BHP takeover could shake up potash pricing control

* Canadian miners match production to prices

* Full-capacity production seen easing prices

By Rod Nickel and Euan Rocha

WINNIPEG/TORONTO, Aug 20 (BestGrowthStock) – BHP Billiton’s
(BHP.AX: ) entry into the potash industry through a bid for
market leader Potash Corp (POT.TO: ) could shake up a cozy system
of pricing and production if, as some expect, the newcomer
shuns existing arrangements and runs plants at full capacity.

A coterie of companies dominates the global trade in potash
right now, using their clout to underpin prices when they are
low and take advantage of a strong market when they are high.

The two big exporters are Canada’s Canpotex, controlled by
Potash Corp, Mosaic Co (MOS.N: ) and Agrium Inc (AGU.TO: ), and the
Belarussian Potash Co, which groups eastern European producers.
Canada, Russia, Belarus, Germany, Israel and Jordan account for
roughly 90 percent of world supply.
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BHP, for its part, has traditionally shunned such marketing
groups, and run plants at full capacity regardless of price.

“I wonder how they’re going to do that,” said David
Asbridge, president of NPK Fertilizer Advisory Services in St.
Louis, Missouri. “If BHP comes in and decides to turn those
plants on full bore and let them run, then it’s going to be up
to Mosaic, Agrium and the Russian producers (to scale back).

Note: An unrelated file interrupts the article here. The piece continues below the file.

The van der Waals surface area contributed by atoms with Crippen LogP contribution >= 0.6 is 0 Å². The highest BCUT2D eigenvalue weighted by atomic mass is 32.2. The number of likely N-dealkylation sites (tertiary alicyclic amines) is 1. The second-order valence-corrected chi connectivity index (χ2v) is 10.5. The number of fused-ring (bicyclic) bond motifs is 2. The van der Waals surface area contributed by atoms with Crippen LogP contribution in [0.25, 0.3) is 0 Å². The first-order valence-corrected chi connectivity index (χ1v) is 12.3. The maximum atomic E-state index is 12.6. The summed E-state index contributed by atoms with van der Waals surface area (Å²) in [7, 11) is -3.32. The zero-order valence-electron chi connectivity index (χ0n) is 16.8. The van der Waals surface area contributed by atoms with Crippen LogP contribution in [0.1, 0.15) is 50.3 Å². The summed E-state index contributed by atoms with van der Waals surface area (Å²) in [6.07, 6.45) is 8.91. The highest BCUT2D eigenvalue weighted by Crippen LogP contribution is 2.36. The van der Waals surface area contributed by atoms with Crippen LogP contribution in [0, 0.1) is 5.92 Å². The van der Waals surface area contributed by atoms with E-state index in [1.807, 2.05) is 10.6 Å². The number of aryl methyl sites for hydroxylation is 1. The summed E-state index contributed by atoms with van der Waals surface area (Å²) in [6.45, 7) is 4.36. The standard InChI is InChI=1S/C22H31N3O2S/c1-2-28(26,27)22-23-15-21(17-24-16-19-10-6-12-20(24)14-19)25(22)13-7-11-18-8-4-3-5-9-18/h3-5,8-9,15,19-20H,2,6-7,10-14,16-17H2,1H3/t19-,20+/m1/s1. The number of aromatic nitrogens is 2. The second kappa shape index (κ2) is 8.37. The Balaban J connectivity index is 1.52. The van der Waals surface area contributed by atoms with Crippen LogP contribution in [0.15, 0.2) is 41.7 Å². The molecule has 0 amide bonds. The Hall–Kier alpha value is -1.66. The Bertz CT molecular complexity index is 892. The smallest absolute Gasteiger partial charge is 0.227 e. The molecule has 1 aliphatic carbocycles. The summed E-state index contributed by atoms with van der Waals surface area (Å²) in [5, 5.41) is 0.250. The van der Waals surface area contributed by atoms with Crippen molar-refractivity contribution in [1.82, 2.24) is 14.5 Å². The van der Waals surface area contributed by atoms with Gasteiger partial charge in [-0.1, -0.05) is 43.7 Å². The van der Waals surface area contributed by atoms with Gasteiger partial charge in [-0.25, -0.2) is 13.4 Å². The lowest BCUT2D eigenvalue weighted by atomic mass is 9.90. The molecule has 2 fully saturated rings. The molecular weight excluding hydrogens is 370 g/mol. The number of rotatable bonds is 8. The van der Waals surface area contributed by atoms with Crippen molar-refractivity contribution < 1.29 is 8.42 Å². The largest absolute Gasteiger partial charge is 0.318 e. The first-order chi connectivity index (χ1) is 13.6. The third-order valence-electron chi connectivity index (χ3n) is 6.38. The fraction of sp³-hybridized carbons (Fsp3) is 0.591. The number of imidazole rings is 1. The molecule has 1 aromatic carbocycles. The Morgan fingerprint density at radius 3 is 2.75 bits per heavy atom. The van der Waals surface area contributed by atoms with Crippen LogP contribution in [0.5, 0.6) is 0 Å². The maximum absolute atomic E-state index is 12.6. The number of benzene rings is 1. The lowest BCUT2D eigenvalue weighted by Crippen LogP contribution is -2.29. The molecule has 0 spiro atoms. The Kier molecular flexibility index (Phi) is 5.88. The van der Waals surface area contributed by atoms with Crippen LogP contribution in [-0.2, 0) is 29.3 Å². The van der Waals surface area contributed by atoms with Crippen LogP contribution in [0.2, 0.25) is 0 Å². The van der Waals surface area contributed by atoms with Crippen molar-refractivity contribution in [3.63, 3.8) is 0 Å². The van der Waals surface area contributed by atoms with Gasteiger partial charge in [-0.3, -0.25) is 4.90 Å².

“You could end up with a situation where we could see the
cost of potash being $50, $75, $100 a tonne cheaper than it is
right now.”

Potash is a key crop nutrient that analysts see becoming an
even hotter commodity as the world’s food needs grow. Its price
peaked over $1,000 a tonne in the commodities boom of 2007-08,
but has since fallen back to between $350 and $375 per tonne.

Asbridge said a possible combination of eastern European
producers Belaruskali, Silvinet and Uralkali (URKA.MM: ), could
help calm price volatility if BHP opens production floodgates.

“It would put a little more restraint in the world system,”
he said.

There is no global shortage of potash, but it is expensive
to mine and a small number of producers dominate the market.

In the 1970s and ’80s, Canadian potash producers expanded
too fast, keeping the nutrient stuck in a low $150 to $200 per
tonne range for many years, Asbridge said.

Today’s higher demand comes as Potash, Mosaic and Agrium
expand their existing Canadian mines, adding to both costs and
supply.

Patricia Mohr, commodity market specialist at Scotiabank
Group in Toronto, said some type of production curbs will be
needed to support prices, even if demand rises as expected.

“The new capability requires much higher prices than what
we have today to make it a worthwhile investment. You can’t
just flood the market,” she said.

BHP’s hostile takeover bid comes as U.S. farmers turn back
to applying fertilizer after balking last year at high-priced
applications to replenish their soil, Mohr said.

“They really mined the nutrients out of their soil last
year… But the demand for potash will start improving a lot
from here on in.”
(Editing by Janet Guttsman)

BHP takeover could shake up potash pricing control